The lighting was excellent, and I got some great pictures. I'll share others later, but I thought I'd use the following (straight out of camera/SOOC) photo as an example of the editing process I use.
The above photo is nice, and all, but... I wanted to focus in on Luke's face. It happens to be a classic Luke expression. So I did a little cropping and came up with this:
The lighting must have been just right, because my photos don't often look quite as nice SOOC. No photo is too perfect for a little editing, though. Every photo I post here on my blog is first processed in photoshop. I am technically challenged (and lazy and impatient), so I use actions exclusively at this time. (Hopefully that will change in the future as I get more comfortable with photoshop.) I downloaded Pioneer Woman's free actions and purchased Totally Rad Actions (both sets). These are the extent of my arsenal.
Some photos don't need a lot of help, or I want them to look natural. My favorite actions for these pictures are PW's Boost or TRA's Oh, Snap. Both of these get rid of any gray haze to the photo and brighten it up. (Don't ask me for an accurate description of what they do, I couldn't tell you.) I applied Oh, Snap to this one:
Luke's eyes slay me, especially when the lighting is right. The original photo isn't bad, but I used PW's Bring On the Eyes! here at 100% opacity to show you what it can do:
I rarely use the eye action at 100% (it tends to look a little wicked), so I toned it down for the next few pictures. I added TRA's Milk and Cookies B&W at 100% for the next example:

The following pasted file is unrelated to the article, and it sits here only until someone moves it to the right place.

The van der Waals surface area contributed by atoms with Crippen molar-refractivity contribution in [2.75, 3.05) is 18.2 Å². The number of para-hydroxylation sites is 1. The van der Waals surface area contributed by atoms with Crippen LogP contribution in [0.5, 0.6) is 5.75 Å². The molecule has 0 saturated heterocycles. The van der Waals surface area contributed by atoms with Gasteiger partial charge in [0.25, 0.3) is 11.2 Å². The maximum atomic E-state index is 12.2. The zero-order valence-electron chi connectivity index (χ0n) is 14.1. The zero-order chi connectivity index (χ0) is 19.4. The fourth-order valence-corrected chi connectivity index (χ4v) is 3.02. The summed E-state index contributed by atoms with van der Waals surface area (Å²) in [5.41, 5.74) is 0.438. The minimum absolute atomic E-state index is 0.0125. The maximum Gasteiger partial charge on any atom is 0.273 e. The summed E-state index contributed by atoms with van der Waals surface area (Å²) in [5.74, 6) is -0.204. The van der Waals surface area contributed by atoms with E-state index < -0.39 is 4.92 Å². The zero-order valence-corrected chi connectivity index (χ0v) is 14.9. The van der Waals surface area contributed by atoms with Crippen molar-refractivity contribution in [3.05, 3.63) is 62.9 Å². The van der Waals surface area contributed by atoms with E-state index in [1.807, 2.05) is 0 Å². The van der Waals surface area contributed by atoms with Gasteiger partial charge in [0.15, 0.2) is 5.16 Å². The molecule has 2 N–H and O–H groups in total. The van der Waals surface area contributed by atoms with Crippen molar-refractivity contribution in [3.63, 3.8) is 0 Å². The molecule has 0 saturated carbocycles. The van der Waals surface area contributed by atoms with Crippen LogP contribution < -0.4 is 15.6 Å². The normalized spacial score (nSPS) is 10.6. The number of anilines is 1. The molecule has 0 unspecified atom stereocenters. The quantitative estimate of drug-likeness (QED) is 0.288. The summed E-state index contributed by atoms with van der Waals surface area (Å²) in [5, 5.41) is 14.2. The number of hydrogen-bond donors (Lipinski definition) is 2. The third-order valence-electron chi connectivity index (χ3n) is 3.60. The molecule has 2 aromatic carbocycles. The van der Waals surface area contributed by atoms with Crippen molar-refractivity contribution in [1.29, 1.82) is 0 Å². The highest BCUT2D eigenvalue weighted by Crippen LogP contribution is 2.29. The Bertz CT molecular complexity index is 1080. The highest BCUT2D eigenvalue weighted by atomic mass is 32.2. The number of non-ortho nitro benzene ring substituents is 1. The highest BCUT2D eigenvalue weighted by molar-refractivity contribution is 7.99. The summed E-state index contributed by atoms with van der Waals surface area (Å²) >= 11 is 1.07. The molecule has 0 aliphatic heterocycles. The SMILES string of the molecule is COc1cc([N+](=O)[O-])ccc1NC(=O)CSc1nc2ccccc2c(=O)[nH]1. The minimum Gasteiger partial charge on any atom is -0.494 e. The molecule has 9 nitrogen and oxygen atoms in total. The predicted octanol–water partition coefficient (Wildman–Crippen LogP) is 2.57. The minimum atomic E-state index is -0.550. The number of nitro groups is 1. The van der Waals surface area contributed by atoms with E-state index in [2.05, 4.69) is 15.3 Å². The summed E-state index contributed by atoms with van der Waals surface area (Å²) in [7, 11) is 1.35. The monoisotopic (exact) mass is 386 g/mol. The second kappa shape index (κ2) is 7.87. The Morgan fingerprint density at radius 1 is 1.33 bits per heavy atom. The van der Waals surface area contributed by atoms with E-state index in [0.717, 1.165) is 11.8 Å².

My favorite trick with actions is to adjust the opacity of each action to create a wider range of effects. I changed the Milk and Cookies opacity to 30% here:I don't remember the percentage on this one, but it is somewhere in between:
Did I mention how much I love Luke's eyes? I rarely change Levi's pictures into B&W or sepia, because I can't bear to mess with his vibrantly blue eyes, but Luke has really dark eyes which look great in sepias. I used Oh, Snap and Homestead on the following (without any eye actions!): Often I'll find that one action (or a couple together) is just the right look for a whole batch of photos (a day at the beach, for instance), and I'll process most of the photos using that action. Occasionally, though, I'll find that multiple actions (used separately) look great on an individual photo. That is when it is tough to decide!! I liked almost every action I tried on this picture of Luke: